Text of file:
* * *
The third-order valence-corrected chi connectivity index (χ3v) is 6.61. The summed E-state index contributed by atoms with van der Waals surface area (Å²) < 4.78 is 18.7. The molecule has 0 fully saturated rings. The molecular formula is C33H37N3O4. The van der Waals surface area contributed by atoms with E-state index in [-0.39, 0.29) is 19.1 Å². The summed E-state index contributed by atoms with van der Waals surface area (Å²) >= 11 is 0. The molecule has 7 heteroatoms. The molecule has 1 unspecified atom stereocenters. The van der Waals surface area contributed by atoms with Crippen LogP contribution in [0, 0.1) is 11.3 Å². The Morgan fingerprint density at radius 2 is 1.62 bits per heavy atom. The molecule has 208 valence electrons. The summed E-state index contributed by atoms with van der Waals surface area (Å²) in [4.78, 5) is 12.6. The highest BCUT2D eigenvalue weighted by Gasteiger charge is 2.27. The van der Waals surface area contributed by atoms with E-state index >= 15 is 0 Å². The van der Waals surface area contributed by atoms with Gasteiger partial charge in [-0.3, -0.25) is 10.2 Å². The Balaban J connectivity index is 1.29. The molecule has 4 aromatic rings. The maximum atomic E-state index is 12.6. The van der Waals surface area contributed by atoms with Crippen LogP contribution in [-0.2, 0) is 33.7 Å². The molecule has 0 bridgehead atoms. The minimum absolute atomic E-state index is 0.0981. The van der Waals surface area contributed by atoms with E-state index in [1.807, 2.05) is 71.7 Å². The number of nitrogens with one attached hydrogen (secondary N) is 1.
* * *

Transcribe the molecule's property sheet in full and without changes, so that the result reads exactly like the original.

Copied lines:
The third-order valence-corrected chi connectivity index (χ3v) is 6.61. The summed E-state index contributed by atoms with van der Waals surface area (Å²) < 4.78 is 18.7. The molecule has 0 fully saturated rings. The molecular formula is C33H37N3O4. The van der Waals surface area contributed by atoms with E-state index in [-0.39, 0.29) is 19.1 Å². The summed E-state index contributed by atoms with van der Waals surface area (Å²) >= 11 is 0. The molecule has 7 heteroatoms. The molecule has 1 unspecified atom stereocenters. The van der Waals surface area contributed by atoms with Crippen LogP contribution in [0, 0.1) is 11.3 Å². The Morgan fingerprint density at radius 2 is 1.62 bits per heavy atom. The molecule has 208 valence electrons. The summed E-state index contributed by atoms with van der Waals surface area (Å²) in [4.78, 5) is 12.6. The highest BCUT2D eigenvalue weighted by Gasteiger charge is 2.27. The van der Waals surface area contributed by atoms with E-state index >= 15 is 0 Å². The van der Waals surface area contributed by atoms with Gasteiger partial charge in [-0.3, -0.25) is 10.2 Å². The Balaban J connectivity index is 1.29. The molecule has 4 aromatic rings. The maximum atomic E-state index is 12.6. The van der Waals surface area contributed by atoms with Crippen LogP contribution in [-0.2, 0) is 33.7 Å². The molecule has 0 bridgehead atoms. The minimum absolute atomic E-state index is 0.0981. The van der Waals surface area contributed by atoms with E-state index in [1.807, 2.05) is 71.7 Å². The number of nitrogens with one attached hydrogen (secondary N) is 1.